Include patients with stage 4 and 5 chronic kidney disease (CKD) in at least one pilot project. The opportunity to improve patient outcomes and reduce expenditures is far greater at late-stage CKD than at ESRD. We believe that the best strategy to improve outcomes for patients with CKD is to prevent progression to ESRD. v,vi,vii, viii For those near or at ESRD, the focus should be to ease the transition and best prepare the patient for renal replacement therapy. To that end, improving care coordination, establishing appropriate vascular accesses, selecting the optimal modality from the individual patient perspective, and providing nutritional and dietary counseling, can reduce the number of patients who “crash” into dialysis in the emergency room, are hospitalized due to catheter infections or other complications, or have increased morbidity and mortality after initiating dialysis.ix, x, xi,xii

 

Promising studies suggest that a model using routinely obtained laboratory tests can accurately predict progression to kidney failure in patients with CKD stages 3 to 5.xiii However, identifying late-stage CKD patients remains challenging, especially as some patients move between stages of CKD and many patients with Stage 3 do not progress to ESRD. Recognizing these challenges, we recommend that at least one pilot project include CKD stage 4 and 5 as an option for sites interested in including those patients, in “parallel” with an ESRD-only pilot project.

 

 

Improve patient access to transplantation, including pre-emptive transplantation. Transplantation is superior to dialysis for improving ESRD patient survival rates and quality of life, and living-donor transplantation—preemptively or in the early stages of ESRD—improves patient- and graft-survival versus deceased donor transplantation. Maintaining a kidney transplant is less costly, costing about $18,000 annually, compared to approximately $87,000 for dialysis annually.xiv According to USRDS, transplant patients are hospitalized on average one day less than all dialysis patients, at .84 days per year, compared to 1.85 days per year for all dialysis patients. While transplantation is not the appropriate therapy for every patient with kidney disease, increasing access to this treatment option is an important goal for many patients.xv, xvi, xvii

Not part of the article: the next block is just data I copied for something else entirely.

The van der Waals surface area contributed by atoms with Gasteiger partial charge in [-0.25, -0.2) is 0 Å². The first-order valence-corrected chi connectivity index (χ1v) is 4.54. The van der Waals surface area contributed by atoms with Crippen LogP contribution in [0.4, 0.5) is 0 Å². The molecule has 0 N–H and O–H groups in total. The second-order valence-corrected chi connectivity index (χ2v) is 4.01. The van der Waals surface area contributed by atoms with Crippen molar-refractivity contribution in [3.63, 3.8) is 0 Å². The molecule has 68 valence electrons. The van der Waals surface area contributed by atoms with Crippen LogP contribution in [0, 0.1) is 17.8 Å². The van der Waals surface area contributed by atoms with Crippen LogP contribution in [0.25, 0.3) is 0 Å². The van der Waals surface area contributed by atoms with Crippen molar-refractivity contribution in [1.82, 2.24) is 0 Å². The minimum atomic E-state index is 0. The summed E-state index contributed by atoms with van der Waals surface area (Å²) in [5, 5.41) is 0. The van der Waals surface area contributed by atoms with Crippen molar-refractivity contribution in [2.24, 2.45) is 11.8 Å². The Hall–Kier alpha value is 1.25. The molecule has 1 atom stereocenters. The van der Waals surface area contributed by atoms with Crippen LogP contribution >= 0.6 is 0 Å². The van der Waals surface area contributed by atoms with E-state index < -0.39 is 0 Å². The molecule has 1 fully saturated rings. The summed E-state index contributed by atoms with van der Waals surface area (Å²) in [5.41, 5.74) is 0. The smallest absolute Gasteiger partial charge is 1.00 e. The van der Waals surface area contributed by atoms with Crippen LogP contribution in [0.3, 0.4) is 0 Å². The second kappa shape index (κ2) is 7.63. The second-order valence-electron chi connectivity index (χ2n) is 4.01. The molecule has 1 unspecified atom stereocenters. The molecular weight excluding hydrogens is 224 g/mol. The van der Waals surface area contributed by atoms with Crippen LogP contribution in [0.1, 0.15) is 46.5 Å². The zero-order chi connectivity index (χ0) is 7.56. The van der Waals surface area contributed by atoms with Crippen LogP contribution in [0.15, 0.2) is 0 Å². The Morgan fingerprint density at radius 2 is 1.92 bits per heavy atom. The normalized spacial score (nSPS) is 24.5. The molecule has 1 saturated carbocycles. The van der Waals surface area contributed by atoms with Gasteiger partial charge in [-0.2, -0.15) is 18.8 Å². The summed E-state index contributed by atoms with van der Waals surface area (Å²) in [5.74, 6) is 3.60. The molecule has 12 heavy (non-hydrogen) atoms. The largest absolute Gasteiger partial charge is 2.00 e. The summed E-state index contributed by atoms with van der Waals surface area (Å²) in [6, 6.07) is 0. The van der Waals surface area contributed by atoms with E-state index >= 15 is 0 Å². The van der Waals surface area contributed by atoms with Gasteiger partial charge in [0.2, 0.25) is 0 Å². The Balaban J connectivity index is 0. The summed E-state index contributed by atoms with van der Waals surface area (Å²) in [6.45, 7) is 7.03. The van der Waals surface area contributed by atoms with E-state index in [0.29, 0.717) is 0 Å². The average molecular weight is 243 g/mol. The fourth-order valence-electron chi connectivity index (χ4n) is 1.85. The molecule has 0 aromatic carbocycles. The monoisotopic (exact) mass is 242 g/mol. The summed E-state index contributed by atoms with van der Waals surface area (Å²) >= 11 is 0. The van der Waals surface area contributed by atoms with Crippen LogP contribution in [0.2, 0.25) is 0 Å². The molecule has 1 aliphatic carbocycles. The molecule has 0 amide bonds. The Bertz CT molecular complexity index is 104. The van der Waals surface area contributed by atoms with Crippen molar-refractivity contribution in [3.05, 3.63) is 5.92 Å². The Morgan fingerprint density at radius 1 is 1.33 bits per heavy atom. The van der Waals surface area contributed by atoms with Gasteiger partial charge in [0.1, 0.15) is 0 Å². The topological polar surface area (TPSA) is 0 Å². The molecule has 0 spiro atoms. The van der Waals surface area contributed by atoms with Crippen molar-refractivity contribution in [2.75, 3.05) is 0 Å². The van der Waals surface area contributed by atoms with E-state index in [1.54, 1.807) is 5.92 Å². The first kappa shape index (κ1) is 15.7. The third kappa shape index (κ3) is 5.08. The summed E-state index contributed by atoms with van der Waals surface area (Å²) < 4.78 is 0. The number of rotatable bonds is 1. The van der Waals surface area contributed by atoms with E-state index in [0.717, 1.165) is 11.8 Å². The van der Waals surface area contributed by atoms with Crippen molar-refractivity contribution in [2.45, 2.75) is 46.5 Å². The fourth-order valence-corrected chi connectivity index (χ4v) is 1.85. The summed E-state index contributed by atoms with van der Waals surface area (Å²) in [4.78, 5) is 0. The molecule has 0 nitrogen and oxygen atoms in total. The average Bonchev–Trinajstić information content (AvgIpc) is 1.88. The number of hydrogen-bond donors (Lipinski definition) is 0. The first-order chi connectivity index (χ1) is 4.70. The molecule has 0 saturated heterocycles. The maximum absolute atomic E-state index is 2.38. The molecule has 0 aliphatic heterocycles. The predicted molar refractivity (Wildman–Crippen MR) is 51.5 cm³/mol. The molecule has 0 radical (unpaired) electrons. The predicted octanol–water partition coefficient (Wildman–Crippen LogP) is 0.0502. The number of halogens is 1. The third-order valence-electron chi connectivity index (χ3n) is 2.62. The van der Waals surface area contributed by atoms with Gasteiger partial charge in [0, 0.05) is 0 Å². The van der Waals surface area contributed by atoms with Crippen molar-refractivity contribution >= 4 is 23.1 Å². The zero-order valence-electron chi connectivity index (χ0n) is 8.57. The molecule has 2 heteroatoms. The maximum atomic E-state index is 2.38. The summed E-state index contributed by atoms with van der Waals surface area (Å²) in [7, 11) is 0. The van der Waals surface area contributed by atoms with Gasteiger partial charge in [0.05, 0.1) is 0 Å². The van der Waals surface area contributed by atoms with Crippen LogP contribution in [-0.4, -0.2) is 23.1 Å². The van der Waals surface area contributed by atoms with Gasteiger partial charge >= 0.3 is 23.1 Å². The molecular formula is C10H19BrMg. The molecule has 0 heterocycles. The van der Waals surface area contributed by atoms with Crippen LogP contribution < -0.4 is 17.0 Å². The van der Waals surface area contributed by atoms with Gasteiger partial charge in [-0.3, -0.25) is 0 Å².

Prospectively specify the evaluation methodology, including comparator groups and patient-centered quality metrics. Prospectively disclosing the methodology CMS and CMMI will use to determine the success of a pilot program is vitally important and will ensure that the entire kidney community interprets the outcomes of the pilot program uniformly. Our organizations stand ready to collaborate with CMS and CMMI to develop performance metrics for the success of any new intervention. We specifically encourage development of patient-centered quality of life measures as well as others beyond the traditional morbidity and mortality measures.